Maintaining social distancing to the extent it is currently in practice can cause tremendous social harm.  The “Disaster Distress Helpline” at the Substance Abuse and Mental Health Services Administration last month saw call volume increase 9 times over March 2019 and officials are warning of a national mental health crisis.   The National Suicide Prevention Lifeline set a record last month for call volume.  Those saved and sustained by addiction programs such as AA and NA are at greater risk of relapse despite attempts to move support online.  The United Nations this past weekend called for “urgent action to combat the worldwide surge in domestic violence.”

The social distancing strategy is negatively impacting U.S. economic activity.  Some estimates indicate up to $10 trillion of  $20 trillion in U.S. annual economic activity could be lost.  This suppression of economic activity cannot be sustained without damaging families economically and creating dangerous social ills.   The longer the suppression continues the greater the potential damage and more difficult the recovery.   Vulnerable low wage hourly earners without benefits will suffer the most economically.  The National Multifamily Housing Council reports only 69% of tenants paid any rent between April 1-5 as compared to 82% the previous year.  Small businesses will struggle to survive.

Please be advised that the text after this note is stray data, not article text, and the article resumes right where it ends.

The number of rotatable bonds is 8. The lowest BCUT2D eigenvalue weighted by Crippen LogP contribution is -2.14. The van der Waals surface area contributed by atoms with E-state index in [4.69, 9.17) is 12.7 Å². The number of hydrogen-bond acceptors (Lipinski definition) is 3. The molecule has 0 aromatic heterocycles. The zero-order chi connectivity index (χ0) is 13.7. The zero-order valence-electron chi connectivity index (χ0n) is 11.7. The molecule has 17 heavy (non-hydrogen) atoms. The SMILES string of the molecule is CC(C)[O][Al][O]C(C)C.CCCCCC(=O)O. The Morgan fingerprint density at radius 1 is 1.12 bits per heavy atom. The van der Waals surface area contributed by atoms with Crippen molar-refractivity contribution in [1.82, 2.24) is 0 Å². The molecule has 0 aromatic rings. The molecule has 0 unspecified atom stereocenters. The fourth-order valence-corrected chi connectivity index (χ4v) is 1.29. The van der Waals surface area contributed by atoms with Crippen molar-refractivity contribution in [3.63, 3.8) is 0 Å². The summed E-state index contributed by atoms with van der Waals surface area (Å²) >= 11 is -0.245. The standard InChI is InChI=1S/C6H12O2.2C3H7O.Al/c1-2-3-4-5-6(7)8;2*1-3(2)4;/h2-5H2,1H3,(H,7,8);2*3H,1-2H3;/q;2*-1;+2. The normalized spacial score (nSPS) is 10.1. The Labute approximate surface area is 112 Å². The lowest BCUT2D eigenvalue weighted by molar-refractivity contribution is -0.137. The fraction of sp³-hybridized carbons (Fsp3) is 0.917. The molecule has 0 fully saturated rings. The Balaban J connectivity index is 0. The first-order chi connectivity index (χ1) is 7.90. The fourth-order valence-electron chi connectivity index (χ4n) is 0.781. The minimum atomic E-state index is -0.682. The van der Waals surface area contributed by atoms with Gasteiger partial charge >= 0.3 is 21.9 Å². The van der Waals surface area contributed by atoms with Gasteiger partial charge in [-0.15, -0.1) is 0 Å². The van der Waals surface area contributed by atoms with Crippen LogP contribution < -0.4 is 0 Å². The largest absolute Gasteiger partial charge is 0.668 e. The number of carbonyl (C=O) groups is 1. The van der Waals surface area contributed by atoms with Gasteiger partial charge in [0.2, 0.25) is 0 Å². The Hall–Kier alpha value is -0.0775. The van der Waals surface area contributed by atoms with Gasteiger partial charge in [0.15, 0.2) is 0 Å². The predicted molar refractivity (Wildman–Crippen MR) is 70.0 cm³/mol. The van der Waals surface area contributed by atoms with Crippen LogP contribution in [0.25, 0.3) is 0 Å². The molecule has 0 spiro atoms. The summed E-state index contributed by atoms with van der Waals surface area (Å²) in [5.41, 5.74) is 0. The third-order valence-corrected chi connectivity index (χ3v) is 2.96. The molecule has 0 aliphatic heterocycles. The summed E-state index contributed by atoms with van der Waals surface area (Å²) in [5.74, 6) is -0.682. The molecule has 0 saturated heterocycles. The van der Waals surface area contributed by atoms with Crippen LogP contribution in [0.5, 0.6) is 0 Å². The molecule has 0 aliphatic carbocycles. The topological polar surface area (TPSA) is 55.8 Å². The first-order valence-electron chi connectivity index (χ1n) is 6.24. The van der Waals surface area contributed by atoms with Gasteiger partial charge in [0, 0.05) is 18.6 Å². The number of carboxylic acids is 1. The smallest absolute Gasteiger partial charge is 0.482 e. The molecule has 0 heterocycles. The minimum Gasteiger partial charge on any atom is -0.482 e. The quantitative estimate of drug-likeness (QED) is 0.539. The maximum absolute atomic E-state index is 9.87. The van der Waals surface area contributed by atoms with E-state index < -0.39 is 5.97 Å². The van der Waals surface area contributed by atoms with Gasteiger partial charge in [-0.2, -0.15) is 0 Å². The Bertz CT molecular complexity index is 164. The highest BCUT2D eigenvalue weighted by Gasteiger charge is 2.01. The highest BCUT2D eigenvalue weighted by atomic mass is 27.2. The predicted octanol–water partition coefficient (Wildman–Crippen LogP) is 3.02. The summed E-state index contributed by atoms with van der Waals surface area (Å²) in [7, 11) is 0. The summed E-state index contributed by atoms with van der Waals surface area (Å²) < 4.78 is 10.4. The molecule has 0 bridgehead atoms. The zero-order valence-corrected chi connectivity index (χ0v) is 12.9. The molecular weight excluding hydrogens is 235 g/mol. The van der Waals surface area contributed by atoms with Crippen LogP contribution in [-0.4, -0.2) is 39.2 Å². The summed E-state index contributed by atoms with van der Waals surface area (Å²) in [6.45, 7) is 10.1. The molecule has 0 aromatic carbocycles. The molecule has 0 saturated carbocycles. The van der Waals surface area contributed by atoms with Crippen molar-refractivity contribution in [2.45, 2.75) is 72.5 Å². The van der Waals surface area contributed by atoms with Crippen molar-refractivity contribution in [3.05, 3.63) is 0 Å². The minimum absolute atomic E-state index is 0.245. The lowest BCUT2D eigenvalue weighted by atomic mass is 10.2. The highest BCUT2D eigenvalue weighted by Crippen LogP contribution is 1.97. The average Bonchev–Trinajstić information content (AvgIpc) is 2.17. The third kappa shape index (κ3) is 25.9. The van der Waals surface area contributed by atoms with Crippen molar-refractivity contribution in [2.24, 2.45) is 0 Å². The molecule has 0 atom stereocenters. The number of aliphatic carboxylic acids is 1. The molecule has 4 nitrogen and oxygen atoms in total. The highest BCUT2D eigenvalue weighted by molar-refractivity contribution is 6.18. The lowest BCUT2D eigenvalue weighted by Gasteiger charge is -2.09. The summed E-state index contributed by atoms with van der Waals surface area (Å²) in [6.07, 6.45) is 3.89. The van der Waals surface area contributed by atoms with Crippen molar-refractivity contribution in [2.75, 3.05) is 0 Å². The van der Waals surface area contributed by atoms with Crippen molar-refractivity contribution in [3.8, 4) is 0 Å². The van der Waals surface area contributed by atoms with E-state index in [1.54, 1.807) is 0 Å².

The Department of Labor reported 4/3/2020 the unemployment rate rose to 4.4% from 3.5% in March.  An additional 1.7 million lost their jobs.   The Labor Force Participation Rate, a measure of the percentage of Americans 16 and older who are working or looking for work, sank to 62.7 from 63.4.   On April 4 Labor reported 6.6 million jobless claims had been submitted in the past week with 16.8 million filings over a three week period - yet another very concerning historical record.